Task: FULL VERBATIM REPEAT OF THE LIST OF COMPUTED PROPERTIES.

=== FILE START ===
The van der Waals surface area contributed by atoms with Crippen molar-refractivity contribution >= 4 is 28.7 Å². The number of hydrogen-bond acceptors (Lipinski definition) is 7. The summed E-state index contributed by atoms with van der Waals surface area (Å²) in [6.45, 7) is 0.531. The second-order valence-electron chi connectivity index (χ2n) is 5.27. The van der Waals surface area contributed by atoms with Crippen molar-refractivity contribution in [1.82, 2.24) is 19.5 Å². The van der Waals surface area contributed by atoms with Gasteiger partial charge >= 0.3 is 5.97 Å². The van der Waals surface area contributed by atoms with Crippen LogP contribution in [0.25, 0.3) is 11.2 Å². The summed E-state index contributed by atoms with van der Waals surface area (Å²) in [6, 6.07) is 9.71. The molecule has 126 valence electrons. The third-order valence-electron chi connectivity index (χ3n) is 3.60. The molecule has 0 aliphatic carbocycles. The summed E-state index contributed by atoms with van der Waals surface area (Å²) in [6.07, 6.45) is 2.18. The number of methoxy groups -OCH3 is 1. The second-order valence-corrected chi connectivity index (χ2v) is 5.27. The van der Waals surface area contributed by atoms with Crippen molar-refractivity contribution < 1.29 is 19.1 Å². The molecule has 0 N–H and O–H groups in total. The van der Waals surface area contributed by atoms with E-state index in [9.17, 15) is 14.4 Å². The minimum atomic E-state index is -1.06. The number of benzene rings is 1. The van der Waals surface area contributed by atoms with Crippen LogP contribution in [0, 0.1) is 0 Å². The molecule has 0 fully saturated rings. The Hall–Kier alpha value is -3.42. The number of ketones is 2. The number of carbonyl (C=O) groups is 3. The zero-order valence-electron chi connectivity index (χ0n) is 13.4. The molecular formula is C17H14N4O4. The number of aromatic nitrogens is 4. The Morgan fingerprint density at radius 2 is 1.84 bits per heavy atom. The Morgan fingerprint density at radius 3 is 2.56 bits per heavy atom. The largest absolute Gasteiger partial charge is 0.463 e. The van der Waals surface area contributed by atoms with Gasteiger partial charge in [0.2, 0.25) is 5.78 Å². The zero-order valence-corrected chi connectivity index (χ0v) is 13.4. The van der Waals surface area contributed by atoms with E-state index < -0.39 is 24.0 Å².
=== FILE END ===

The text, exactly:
The van der Waals surface area contributed by atoms with Crippen molar-refractivity contribution >= 4 is 28.7 Å². The number of hydrogen-bond acceptors (Lipinski definition) is 7. The summed E-state index contributed by atoms with van der Waals surface area (Å²) in [6.45, 7) is 0.531. The second-order valence-electron chi connectivity index (χ2n) is 5.27. The van der Waals surface area contributed by atoms with Crippen molar-refractivity contribution in [1.82, 2.24) is 19.5 Å². The van der Waals surface area contributed by atoms with Gasteiger partial charge >= 0.3 is 5.97 Å². The van der Waals surface area contributed by atoms with Crippen LogP contribution in [0.25, 0.3) is 11.2 Å². The summed E-state index contributed by atoms with van der Waals surface area (Å²) in [6, 6.07) is 9.71. The molecule has 126 valence electrons. The third-order valence-electron chi connectivity index (χ3n) is 3.60. The molecule has 0 aliphatic carbocycles. The summed E-state index contributed by atoms with van der Waals surface area (Å²) in [6.07, 6.45) is 2.18. The number of methoxy groups -OCH3 is 1. The second-order valence-corrected chi connectivity index (χ2v) is 5.27. The van der Waals surface area contributed by atoms with Crippen molar-refractivity contribution < 1.29 is 19.1 Å². The molecule has 0 N–H and O–H groups in total. The van der Waals surface area contributed by atoms with E-state index in [9.17, 15) is 14.4 Å². The minimum atomic E-state index is -1.06. The number of benzene rings is 1. The van der Waals surface area contributed by atoms with Crippen LogP contribution in [0, 0.1) is 0 Å². The molecule has 0 fully saturated rings. The Hall–Kier alpha value is -3.42. The number of ketones is 2. The number of carbonyl (C=O) groups is 3. The zero-order valence-electron chi connectivity index (χ0n) is 13.4. The molecular formula is C17H14N4O4. The number of aromatic nitrogens is 4. The Morgan fingerprint density at radius 2 is 1.84 bits per heavy atom. The Morgan fingerprint density at radius 3 is 2.56 bits per heavy atom. The largest absolute Gasteiger partial charge is 0.463 e. The van der Waals surface area contributed by atoms with Gasteiger partial charge in [0.2, 0.25) is 5.78 Å². The zero-order valence-corrected chi connectivity index (χ0v) is 13.4. The van der Waals surface area contributed by atoms with E-state index < -0.39 is 24.0 Å².